Standards for Competitive Contracting Exposed
The Standards for Competitive Contracting were included in ALEC's 1995 Sourcebook of American State Legislation. There is no adoption or approval information available. ALEC has attempted to distance itself from this piece of legislation after the launch of ALECexposed.org in 2011, but it has done nothing to get it repealed in the states where it previously pushed for it to be made into law.
ALEC Bill Text
Competitive contracting should be designed to maximize the potential for obtaining quality service at the lowest possible cost. This requires adherence to design principles that foster a competitive market. The following requirements should be included in state law.
1. Limitation of Contract Size. Contracts should be limited in size such that no operator or group of operators controls a major portion of service. This preserves competition and limits the potential for corruption. having small contracts (for example, 25 to 50 buses) protects the public from loss of service in case of contract default.
2. Limitation of Contract Duration. To foster a healthy competitive environment, contracts should be of limited duration-not more than five years including extensions or renewal options.
3. Rotation of Contract Expiration. Contract expiration dates should be rotated, and, as much as possible, should be distributed throughout the calendar year to avoid disruption of services and to promote the most effective use of administrative time.
4. Contact Flexibility. Contracts should be flexible such that an operator guarantees a unit price for a range of service levels (for example, plus or minus ten percent) without the need for a change in contract. This allows for service flexibility and also ensures that if one operator defaults, others could provide substitute service.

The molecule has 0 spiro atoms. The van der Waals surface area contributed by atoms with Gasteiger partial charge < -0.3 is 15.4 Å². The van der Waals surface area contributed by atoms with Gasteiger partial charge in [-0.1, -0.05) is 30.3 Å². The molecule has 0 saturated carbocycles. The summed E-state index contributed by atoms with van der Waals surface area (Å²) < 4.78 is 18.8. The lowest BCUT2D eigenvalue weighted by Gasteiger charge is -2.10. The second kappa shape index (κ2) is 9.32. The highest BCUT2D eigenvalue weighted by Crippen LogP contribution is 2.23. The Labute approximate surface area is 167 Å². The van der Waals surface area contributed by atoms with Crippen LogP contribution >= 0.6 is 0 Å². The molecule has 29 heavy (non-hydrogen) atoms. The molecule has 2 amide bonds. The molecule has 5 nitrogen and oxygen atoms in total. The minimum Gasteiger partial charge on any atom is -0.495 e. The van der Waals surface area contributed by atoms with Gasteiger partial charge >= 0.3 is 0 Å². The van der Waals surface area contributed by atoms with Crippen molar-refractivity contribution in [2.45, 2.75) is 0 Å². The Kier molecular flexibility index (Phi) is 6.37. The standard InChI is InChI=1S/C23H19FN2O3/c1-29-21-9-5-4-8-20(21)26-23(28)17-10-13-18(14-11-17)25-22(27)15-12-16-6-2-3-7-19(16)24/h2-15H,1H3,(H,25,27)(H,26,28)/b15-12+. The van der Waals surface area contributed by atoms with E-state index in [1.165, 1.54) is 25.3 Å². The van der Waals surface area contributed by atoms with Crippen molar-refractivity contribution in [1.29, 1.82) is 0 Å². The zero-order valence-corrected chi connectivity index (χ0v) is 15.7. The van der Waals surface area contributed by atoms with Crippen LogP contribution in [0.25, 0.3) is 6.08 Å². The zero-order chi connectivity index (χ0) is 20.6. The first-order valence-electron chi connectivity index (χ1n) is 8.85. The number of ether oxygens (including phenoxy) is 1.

5. Contract Specificity. Contracts and requests for proposals should be precise and unambiguous. Notwithstanding the “plus and minus” service provisions, requests for proposals must accurately specify total revenue miles, total revenue hours, days of operation, and each component of operation and performance, including performance standards and penalties, that would affect the response to a request for proposals or the performance of an operator. All potential contractors must bid on the same specifications.
6. Labor Arrangements. Contracts and requests for proposals should not specify labor arrangements except that the contractor must meet all applicable local, state, and federal labor laws.
7. Opening of the Proposals (Bids). All proposers should be required to submit sealed proposals or bids by the due date, these should not be opened prior to the due date, and they should all be opened on the specified date.
8. Open Proposal (Bidding) Process. Except for proprietary information such as a company’s financial records, all proposals and proposal materials are public property and should be made available upon request.
9. Advertising Requests for Proposals. Advertisements of request for proposals must be widely distributed to encourage competition, and the public authority must allow sufficient time for requests for materials prior to prebid conferences or time periods for questions and answers.
10. Timing of Award and Commencement of Service. Sufficient time should be allowed between contract award and the start of service. Failure to allow sufficient time could limit competition, increase costs, or result in contract default.
11. Mid-term Negotiation of Price. Price negotiation after execution of a contract should be prohibited to assure fairness and realize cost-effective service. Contract rates must either be fixed or indexed using a broad indicator of price increases (such as the Gross National Product Implicit Price Deflator).
12. Uniform Standards. All providers of public transit services, public and private, should be held to the same standards and subjected to the same level of monitoring. The standards that apply to cancellation of contracts or the assessment of penalties must apply to all.
1Wendell Cox & Jean Love, (excerpted) Privatization For New York, New York State Senate Advisory Commission on Privatization,